If all of us can accept such rallies as a new normal, then we do not have to keep facing all kinds of unnecessary opposition and harassment before, during and after such an event. We should not be faced with the poor arguments and threats and intimidation that were thrown at Bersih4 by some quarters.

They recycled archaic arguments. For example, that Bersih 2.0 and the rally were illegal, and that the rally would cause chaos, traffic jam, affect businesses and taint the good name of the country.

They employed a couple of new arguments. They accused Bersih4 of being detrimental to parliamentary democracy. What they fail to understand is that as long as Bersih4 does not have the objective of using violence and/or unconstitutional means, it is not detrimental to parliamentary democracy. In fact, on the contrary, Bersih4 is actually one of the ways of upholding parliamentary democracy.

They also accused Bersih4 of aiming to topple the government. The five objectives of Bersih4 did not state that it wanted to topple the government. The chants during the rally were about asking the prime minister to resign. Toppling a prime minister is not undemocratic. Toppling a government is also not undemocratic. To recap, the PR government of Perak was at one time toppled by BN.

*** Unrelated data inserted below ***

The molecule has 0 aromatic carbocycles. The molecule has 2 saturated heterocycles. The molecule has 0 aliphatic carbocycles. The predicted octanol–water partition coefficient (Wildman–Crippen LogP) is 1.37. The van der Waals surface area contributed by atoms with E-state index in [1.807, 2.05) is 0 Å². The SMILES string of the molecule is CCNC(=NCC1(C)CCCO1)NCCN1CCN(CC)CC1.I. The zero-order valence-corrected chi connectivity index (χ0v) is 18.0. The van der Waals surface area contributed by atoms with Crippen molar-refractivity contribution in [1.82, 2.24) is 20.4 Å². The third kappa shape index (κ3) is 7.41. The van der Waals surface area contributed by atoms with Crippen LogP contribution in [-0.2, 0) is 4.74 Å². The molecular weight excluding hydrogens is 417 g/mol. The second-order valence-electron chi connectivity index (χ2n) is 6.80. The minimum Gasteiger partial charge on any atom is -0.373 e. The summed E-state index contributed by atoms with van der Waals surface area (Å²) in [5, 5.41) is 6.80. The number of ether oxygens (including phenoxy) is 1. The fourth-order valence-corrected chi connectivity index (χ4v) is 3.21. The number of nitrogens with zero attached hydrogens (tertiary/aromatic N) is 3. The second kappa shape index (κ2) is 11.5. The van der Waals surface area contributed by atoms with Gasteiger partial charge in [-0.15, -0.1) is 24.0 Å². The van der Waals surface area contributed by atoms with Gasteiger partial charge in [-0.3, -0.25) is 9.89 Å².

A week or so after the event, some people are not happy that Bersih4 was very successful. Hence, they want to find fault. They claim that it was poorly attended, play the racial card by saying that it was dominated by the Chinese, highlight the incident of two people stepping on photos of politicians and sent a cleaning bill to the organiser for “dirtying” the city.

I will not be surprised if the authorities investigate more people related to Bersih4 for all kinds of allegations and offences, including the most petty of things. The reason could be to divert attention from the more fundamental issues raised by Bersih4 and other platforms.

That is why we must remain focused on the objectives of Bersih4 and the other voices and calls made on the state of the nation. We do not have to agree with all of them. But we should be able to agree on the fundamentals.

Finally, Bersih4 shows that we have reached a stage where we are bold and brave enough to do things as we want it. We must seize the momentum.

13-07-2015 05:57

Awaiting the national unity plan

Second Sphere by Saifuddin Abdullah